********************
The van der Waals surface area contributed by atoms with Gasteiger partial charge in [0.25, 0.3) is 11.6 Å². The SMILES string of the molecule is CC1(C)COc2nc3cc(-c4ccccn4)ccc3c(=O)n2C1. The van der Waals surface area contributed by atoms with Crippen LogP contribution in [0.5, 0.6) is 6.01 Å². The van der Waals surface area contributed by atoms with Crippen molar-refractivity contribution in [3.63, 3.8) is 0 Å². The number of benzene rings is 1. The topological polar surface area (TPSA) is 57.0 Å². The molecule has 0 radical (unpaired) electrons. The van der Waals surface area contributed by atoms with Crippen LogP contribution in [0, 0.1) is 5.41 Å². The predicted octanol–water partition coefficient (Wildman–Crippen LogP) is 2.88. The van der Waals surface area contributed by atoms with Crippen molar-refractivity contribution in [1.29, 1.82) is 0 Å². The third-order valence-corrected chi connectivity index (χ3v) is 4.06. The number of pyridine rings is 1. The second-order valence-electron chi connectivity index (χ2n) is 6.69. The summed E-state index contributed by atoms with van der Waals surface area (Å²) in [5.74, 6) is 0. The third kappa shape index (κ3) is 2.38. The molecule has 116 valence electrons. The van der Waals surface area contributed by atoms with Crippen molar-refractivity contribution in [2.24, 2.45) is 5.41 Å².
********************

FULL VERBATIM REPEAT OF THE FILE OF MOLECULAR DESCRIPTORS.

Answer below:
The van der Waals surface area contributed by atoms with Gasteiger partial charge in [0.25, 0.3) is 11.6 Å². The SMILES string of the molecule is CC1(C)COc2nc3cc(-c4ccccn4)ccc3c(=O)n2C1. The van der Waals surface area contributed by atoms with Crippen LogP contribution in [0.5, 0.6) is 6.01 Å². The van der Waals surface area contributed by atoms with Crippen molar-refractivity contribution in [3.63, 3.8) is 0 Å². The number of benzene rings is 1. The topological polar surface area (TPSA) is 57.0 Å². The molecule has 0 radical (unpaired) electrons. The van der Waals surface area contributed by atoms with Crippen LogP contribution in [0, 0.1) is 5.41 Å². The predicted octanol–water partition coefficient (Wildman–Crippen LogP) is 2.88. The van der Waals surface area contributed by atoms with Crippen molar-refractivity contribution in [1.29, 1.82) is 0 Å². The third-order valence-corrected chi connectivity index (χ3v) is 4.06. The number of pyridine rings is 1. The second-order valence-electron chi connectivity index (χ2n) is 6.69. The summed E-state index contributed by atoms with van der Waals surface area (Å²) in [5.74, 6) is 0. The third kappa shape index (κ3) is 2.38. The molecule has 116 valence electrons. The van der Waals surface area contributed by atoms with Crippen molar-refractivity contribution in [2.24, 2.45) is 5.41 Å².